DUBAI Oct 2 Ooredoo is in talks with
Norway's Telenor to share transmitter towers in
Myanmar, seeking cost savings as they build networks in one of
the world's least developed telecom markets, a top executive at
the Qatari firm said.
Myanmar awarded the country's first foreign-held mobile
licences to the two companies in June after receiving interest
from more than 90 companies and consortiums. At the time,
Ooredoo said it planned to spend $15 billion over the 15-year
"It's a green-field launch and we're going to build the
network in partnership with Telenor," Jeremy Sell, Ooredoo's
chief strategy officer, told a conference in Dubai on Wednesday.
"This has never been done before - we're rolling out two
green-field networks and anything made of steel or concrete we
want to share. There are no towers that are so strategic you
can't share them."
Sell said this would enable Ooredoo, majority-owned by
Qatar's government, to make "considerable" savings.
A spokesman for Telenor did not return calls or email
Two state-backed firms - Yatanarpon Teleport (YTP) and
Myanmar Post and Telecommunications (MPT) - already hold mobile
licences. YTP functions primarily as an internet service
provider, while MPT - a department of the Communications
Ministry - acts as both a regulator and operator.
But these have made little headway in developing the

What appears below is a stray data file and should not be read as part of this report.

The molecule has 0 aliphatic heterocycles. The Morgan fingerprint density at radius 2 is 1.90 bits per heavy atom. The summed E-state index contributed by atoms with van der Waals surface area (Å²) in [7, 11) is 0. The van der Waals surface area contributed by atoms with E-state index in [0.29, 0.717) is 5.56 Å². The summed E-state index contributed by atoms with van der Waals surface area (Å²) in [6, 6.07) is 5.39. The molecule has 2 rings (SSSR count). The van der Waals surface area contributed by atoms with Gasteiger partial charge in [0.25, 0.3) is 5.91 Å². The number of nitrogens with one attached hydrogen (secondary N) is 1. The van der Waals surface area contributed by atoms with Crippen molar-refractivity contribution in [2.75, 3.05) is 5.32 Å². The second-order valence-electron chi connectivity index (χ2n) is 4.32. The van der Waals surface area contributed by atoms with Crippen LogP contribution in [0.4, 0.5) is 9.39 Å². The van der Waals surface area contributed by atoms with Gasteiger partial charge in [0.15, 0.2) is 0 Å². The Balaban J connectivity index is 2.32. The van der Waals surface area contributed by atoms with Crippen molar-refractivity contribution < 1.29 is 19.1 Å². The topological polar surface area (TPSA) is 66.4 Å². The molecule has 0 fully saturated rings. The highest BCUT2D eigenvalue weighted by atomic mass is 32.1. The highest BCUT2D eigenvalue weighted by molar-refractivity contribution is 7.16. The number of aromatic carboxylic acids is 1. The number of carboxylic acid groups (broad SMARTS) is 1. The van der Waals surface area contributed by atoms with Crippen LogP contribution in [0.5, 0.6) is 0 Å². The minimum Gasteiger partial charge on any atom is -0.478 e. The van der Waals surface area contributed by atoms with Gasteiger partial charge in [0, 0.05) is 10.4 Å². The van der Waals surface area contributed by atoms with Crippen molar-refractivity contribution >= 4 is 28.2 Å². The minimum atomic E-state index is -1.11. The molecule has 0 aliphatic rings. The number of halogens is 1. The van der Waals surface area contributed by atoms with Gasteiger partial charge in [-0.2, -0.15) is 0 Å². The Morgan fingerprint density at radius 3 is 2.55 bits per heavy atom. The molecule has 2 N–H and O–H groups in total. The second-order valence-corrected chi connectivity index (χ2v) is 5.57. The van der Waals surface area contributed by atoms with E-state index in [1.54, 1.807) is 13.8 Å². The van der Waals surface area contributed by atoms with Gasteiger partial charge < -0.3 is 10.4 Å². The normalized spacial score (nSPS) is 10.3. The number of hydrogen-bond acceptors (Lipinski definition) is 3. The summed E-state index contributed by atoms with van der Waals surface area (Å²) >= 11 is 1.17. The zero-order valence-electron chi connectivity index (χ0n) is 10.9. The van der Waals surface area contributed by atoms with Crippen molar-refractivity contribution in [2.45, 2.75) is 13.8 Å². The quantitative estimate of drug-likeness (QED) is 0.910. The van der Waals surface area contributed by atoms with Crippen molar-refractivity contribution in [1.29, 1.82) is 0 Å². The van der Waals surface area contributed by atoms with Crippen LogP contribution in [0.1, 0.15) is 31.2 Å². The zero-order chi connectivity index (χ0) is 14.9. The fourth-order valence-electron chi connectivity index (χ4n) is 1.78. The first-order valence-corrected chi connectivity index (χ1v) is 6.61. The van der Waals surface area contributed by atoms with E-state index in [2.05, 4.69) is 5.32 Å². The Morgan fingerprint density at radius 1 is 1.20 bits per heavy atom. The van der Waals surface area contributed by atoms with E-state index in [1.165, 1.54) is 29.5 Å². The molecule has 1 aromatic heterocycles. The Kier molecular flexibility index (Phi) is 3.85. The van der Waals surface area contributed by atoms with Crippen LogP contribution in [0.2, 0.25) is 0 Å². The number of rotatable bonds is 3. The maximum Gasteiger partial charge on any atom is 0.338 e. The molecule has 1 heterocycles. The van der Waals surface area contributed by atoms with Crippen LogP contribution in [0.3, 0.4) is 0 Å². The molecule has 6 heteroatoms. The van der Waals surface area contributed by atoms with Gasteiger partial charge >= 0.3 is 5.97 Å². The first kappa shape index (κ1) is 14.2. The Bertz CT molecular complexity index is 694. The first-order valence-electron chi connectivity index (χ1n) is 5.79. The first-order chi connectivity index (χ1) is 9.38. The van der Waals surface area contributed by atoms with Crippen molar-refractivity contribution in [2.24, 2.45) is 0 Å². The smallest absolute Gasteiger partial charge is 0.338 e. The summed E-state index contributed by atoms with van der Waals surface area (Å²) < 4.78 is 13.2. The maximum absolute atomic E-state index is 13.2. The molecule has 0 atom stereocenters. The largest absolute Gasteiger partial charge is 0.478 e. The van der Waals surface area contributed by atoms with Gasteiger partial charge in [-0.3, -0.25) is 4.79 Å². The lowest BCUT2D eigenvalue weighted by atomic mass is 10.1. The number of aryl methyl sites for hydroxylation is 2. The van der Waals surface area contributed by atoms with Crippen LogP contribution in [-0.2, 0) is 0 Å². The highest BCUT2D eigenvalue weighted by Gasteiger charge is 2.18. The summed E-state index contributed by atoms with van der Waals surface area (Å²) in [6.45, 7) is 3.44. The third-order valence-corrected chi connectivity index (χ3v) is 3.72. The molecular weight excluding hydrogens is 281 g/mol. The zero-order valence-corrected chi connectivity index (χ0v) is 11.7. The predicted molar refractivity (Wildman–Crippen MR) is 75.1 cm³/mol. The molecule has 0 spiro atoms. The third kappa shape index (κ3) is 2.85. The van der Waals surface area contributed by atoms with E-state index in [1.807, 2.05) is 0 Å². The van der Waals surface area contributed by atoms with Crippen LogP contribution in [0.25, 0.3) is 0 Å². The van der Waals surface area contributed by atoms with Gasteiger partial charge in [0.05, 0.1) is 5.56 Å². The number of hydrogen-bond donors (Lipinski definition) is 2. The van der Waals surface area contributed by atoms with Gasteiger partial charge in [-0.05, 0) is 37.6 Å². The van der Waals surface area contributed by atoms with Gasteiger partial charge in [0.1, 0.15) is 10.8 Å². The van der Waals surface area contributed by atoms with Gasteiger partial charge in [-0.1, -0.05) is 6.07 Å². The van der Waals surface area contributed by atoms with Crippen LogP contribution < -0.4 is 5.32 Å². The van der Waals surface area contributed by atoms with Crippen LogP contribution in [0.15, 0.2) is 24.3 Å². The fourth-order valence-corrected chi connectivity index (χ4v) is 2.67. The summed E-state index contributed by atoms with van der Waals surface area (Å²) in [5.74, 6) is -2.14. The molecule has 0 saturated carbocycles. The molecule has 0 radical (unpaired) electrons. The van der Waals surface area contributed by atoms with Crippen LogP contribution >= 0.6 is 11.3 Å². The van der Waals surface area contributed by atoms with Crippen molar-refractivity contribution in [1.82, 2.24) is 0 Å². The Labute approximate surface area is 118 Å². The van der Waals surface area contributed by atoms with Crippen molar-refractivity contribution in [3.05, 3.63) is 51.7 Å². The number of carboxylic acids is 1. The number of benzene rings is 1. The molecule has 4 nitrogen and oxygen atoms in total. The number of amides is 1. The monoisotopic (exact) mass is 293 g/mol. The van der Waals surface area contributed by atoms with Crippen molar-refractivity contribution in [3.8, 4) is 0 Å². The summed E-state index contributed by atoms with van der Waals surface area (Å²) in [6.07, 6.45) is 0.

communications sector. Mobile penetration was just 11 percent in
2012 - only Eritrea, Somalia and North Korea had fewer
subscriptions per capita - while 1 percent of the country's
estimated 60 million people use the Internet, according to the
International Telecommunication Union.
Sell said discussions with Telenor were continuing, adding
Ooredoo would likely also work with the two local operators.
"We might even outsource the entire build," he said.
Splitting capital costs would make reaching rural areas more
economically viable, with Myanmar posing big challenges.
"No one speaks English, we can't get galvanized steel," said
Sell. "There aren't enough cranes. The country is covered in
jungle. The roads flood. There's no power. It's a bit like
Thailand was 30 years ago - it's a pristine and beautiful but
Edwin Vanderbruggen of law firm VDB Loi, which has offices
in Myanmar and neighbouring countries, said foreign operators
faced a legal maze in securing land for tower sites.
"Imagine having to sign up an average of 60 leases in a
week, often in areas without land-title paperwork, and getting
approvals for each one of them from different ministries," said
Vanderbruggen. "It's the regulatory equivalent of rolling out a
network on Mount Everest."
A quasi-civilian government came to power in Myanmar in 2011
after 49 years of military rule, ushering in economic reforms
and ending the country's international isolation.
"We're launching with a 3G network - for 60 million
that will be their first chance to ever go on the Internet,"
said Sell. "So far, they're letting us do it - (to) open access
to the entire world for a whole population that has never really
seen anything except state media."
The government approved more foreign direct investment in
the five months to Sept. 20 than for all of 2012.
"Us and Telenor and other investors in the country, we don't
want to put a huge amount of money in straight away," said Sell.
"We've still got to be a bit cautious and see how it goes."
(Additional reporting by Jared Ferrie in Yangon; Editing by